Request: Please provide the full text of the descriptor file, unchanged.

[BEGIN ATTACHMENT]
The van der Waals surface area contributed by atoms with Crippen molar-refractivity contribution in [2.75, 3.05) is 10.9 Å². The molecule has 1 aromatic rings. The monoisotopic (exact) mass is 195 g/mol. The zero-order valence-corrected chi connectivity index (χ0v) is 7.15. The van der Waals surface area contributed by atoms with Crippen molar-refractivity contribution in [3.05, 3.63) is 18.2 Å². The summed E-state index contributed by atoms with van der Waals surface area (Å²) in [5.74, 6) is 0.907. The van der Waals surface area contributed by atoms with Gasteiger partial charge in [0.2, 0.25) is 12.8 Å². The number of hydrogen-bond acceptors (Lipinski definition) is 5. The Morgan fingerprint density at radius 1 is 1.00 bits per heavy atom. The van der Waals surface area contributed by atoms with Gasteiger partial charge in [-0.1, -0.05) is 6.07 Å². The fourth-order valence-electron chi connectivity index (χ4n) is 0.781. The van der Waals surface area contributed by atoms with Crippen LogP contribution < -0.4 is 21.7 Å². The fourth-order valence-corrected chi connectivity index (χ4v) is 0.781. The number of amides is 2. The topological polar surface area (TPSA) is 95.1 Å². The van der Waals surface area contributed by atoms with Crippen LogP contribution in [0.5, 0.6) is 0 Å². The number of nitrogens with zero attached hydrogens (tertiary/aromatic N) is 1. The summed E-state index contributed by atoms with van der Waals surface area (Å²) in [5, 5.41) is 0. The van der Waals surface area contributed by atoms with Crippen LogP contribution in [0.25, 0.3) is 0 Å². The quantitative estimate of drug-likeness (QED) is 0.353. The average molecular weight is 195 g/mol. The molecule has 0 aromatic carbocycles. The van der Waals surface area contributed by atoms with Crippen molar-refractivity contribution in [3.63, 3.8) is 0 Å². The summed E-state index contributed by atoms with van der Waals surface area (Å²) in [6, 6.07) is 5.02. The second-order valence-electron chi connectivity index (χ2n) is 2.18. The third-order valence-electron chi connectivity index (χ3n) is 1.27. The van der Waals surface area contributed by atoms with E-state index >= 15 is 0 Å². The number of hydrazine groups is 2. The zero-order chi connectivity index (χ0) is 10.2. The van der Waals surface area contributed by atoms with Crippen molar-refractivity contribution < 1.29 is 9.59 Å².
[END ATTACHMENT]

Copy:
The van der Waals surface area contributed by atoms with Crippen molar-refractivity contribution in [2.75, 3.05) is 10.9 Å². The molecule has 1 aromatic rings. The monoisotopic (exact) mass is 195 g/mol. The zero-order valence-corrected chi connectivity index (χ0v) is 7.15. The van der Waals surface area contributed by atoms with Crippen molar-refractivity contribution in [3.05, 3.63) is 18.2 Å². The summed E-state index contributed by atoms with van der Waals surface area (Å²) in [5.74, 6) is 0.907. The van der Waals surface area contributed by atoms with Gasteiger partial charge in [0.2, 0.25) is 12.8 Å². The number of hydrogen-bond acceptors (Lipinski definition) is 5. The Morgan fingerprint density at radius 1 is 1.00 bits per heavy atom. The van der Waals surface area contributed by atoms with Gasteiger partial charge in [-0.1, -0.05) is 6.07 Å². The fourth-order valence-electron chi connectivity index (χ4n) is 0.781. The van der Waals surface area contributed by atoms with Crippen LogP contribution < -0.4 is 21.7 Å². The fourth-order valence-corrected chi connectivity index (χ4v) is 0.781. The number of amides is 2. The topological polar surface area (TPSA) is 95.1 Å². The van der Waals surface area contributed by atoms with Crippen LogP contribution in [0.5, 0.6) is 0 Å². The number of nitrogens with zero attached hydrogens (tertiary/aromatic N) is 1. The summed E-state index contributed by atoms with van der Waals surface area (Å²) in [5, 5.41) is 0. The van der Waals surface area contributed by atoms with Crippen LogP contribution in [0.25, 0.3) is 0 Å². The quantitative estimate of drug-likeness (QED) is 0.353. The average molecular weight is 195 g/mol. The molecule has 0 aromatic carbocycles. The van der Waals surface area contributed by atoms with Crippen molar-refractivity contribution in [3.63, 3.8) is 0 Å². The summed E-state index contributed by atoms with van der Waals surface area (Å²) in [6, 6.07) is 5.02. The second-order valence-electron chi connectivity index (χ2n) is 2.18. The third-order valence-electron chi connectivity index (χ3n) is 1.27. The van der Waals surface area contributed by atoms with E-state index >= 15 is 0 Å². The number of hydrazine groups is 2. The zero-order chi connectivity index (χ0) is 10.2. The van der Waals surface area contributed by atoms with Crippen molar-refractivity contribution < 1.29 is 9.59 Å².